The resource center, which has been selling the calendar for several years, has announced that the 2014 Hathaway-Sycamores Children’s Art Calendar is now on sale. The calendar makes a “wonderful holiday gift” and proceeds from the sale benefit youngsters in need, according to Hathaway-Sycamores’ press release.
Created through the “World Traveler” art project by area students who receive academic-enrichment and other support services from the Hathaway-Sycamores Highland Park Family Resource Center, the one-of-a-kind calendar features the students’ artistic response to the question: Where in the world would I like to visit?
Featured artwork is by a group of students from Highland Park who spent spring acquiring an assortment of artistic techniques that they applied to their colorful artwork for the calendar.
“Not only is the Hathaway-Sycamores calendar both beautiful and affordable ($10, plus $5 shipping and handling), but proceeds will help fund crucial services needed by the thousands of youngsters and families served annually by Hathaway-Sycamores Child and Family Services – one of Los Angeles County’s largest, nonprofit, private children’s mental-health and welfare agencies,” according to the resource center announcement.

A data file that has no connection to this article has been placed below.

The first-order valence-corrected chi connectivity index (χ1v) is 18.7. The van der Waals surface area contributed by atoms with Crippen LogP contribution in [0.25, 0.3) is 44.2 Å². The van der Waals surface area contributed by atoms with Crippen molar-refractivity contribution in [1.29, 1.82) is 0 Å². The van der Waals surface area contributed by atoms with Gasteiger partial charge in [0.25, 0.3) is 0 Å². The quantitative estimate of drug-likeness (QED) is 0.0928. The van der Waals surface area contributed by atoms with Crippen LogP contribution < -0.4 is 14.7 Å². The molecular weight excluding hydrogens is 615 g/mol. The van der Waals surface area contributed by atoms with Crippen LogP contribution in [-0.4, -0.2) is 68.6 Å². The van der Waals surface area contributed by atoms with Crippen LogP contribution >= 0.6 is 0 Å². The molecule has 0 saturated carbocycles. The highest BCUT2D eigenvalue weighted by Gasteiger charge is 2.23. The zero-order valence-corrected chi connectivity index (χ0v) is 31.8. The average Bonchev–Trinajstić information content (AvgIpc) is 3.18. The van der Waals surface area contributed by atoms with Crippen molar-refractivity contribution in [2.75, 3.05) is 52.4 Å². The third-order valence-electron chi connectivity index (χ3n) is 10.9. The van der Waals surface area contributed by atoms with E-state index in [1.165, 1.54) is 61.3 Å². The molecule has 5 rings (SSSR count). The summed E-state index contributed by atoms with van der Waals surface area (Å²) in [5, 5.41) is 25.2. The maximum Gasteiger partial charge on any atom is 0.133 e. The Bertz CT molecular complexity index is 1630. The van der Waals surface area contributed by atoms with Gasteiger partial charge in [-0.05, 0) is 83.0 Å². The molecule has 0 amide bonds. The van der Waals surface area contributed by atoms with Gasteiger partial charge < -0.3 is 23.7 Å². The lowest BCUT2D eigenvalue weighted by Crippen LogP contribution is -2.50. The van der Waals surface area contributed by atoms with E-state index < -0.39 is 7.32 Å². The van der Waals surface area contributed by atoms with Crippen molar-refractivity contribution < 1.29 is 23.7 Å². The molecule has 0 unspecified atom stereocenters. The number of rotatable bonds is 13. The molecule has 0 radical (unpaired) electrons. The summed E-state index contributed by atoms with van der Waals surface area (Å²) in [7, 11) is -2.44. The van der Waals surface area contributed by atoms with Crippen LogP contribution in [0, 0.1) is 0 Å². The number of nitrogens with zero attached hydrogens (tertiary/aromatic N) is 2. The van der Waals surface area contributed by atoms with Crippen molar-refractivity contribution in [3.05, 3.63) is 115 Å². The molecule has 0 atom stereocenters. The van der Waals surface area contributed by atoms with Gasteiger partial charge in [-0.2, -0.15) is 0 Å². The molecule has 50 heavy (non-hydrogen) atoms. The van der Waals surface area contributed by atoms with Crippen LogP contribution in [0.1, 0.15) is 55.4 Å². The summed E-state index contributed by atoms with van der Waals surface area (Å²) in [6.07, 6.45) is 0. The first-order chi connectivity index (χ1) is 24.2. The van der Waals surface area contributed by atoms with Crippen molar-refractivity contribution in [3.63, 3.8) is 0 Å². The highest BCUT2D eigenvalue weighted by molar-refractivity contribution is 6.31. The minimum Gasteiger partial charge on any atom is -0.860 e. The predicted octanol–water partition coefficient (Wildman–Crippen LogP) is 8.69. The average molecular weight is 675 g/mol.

The innovative spring art program that sparked creation of the annual calendar is offered by the Highland Park Family Resource Center located at 840 N. Avenue 66. At-risk and underserved children and teens – ranging in age from 7 to 12 – spent afternoons at the center where they receive instruction from Master-in-Residence artist Mary Kay Wilson, who is well known for her award-winning work with watercolors. Wilson’s interpretation of the Mission San Fernando Rey de España (located in Mission Hills, Calif.) is currently being displayed on Metro buses and rail cars traveling throughout Los Angeles County as part of Metro’s “Through the Eyes of Artists” poster series.
The 2014 Hathaway-Sycamores Children’s Art Calendar can be purchased by calling (626) 395-7100 ext. 2516 or it can be ordered online at www.hathaway-sycamores.org.